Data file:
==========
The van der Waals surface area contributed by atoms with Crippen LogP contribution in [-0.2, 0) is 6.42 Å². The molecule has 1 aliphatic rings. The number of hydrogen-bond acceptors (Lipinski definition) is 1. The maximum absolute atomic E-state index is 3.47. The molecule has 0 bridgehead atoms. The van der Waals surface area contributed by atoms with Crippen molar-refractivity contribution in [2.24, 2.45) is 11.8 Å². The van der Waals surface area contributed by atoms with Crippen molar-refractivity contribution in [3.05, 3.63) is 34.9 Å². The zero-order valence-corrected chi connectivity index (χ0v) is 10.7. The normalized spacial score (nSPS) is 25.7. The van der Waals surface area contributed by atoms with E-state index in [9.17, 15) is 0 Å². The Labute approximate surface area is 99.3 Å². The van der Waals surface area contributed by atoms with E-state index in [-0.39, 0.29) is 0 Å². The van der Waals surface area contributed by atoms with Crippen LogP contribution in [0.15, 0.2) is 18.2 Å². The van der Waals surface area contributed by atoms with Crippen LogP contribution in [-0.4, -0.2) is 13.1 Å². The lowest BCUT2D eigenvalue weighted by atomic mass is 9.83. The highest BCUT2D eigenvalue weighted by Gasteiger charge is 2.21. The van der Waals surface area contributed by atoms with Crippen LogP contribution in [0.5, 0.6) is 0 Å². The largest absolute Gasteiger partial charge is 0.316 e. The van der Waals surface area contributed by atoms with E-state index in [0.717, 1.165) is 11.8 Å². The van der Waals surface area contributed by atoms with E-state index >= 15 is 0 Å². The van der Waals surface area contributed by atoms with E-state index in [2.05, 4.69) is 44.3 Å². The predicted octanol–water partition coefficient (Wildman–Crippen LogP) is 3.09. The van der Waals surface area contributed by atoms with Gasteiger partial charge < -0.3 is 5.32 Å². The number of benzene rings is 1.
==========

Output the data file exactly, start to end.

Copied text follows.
The van der Waals surface area contributed by atoms with Crippen LogP contribution in [-0.2, 0) is 6.42 Å². The molecule has 1 aliphatic rings. The number of hydrogen-bond acceptors (Lipinski definition) is 1. The maximum absolute atomic E-state index is 3.47. The molecule has 0 bridgehead atoms. The van der Waals surface area contributed by atoms with Crippen molar-refractivity contribution in [2.24, 2.45) is 11.8 Å². The van der Waals surface area contributed by atoms with Crippen molar-refractivity contribution in [3.05, 3.63) is 34.9 Å². The zero-order valence-corrected chi connectivity index (χ0v) is 10.7. The normalized spacial score (nSPS) is 25.7. The van der Waals surface area contributed by atoms with E-state index in [9.17, 15) is 0 Å². The Labute approximate surface area is 99.3 Å². The van der Waals surface area contributed by atoms with E-state index in [-0.39, 0.29) is 0 Å². The van der Waals surface area contributed by atoms with Crippen LogP contribution in [0.15, 0.2) is 18.2 Å². The van der Waals surface area contributed by atoms with Crippen LogP contribution in [-0.4, -0.2) is 13.1 Å². The lowest BCUT2D eigenvalue weighted by atomic mass is 9.83. The highest BCUT2D eigenvalue weighted by Gasteiger charge is 2.21. The van der Waals surface area contributed by atoms with Crippen LogP contribution in [0.5, 0.6) is 0 Å². The largest absolute Gasteiger partial charge is 0.316 e. The van der Waals surface area contributed by atoms with E-state index in [0.717, 1.165) is 11.8 Å². The van der Waals surface area contributed by atoms with E-state index >= 15 is 0 Å². The van der Waals surface area contributed by atoms with E-state index in [2.05, 4.69) is 44.3 Å². The predicted octanol–water partition coefficient (Wildman–Crippen LogP) is 3.09. The van der Waals surface area contributed by atoms with Gasteiger partial charge < -0.3 is 5.32 Å². The number of benzene rings is 1.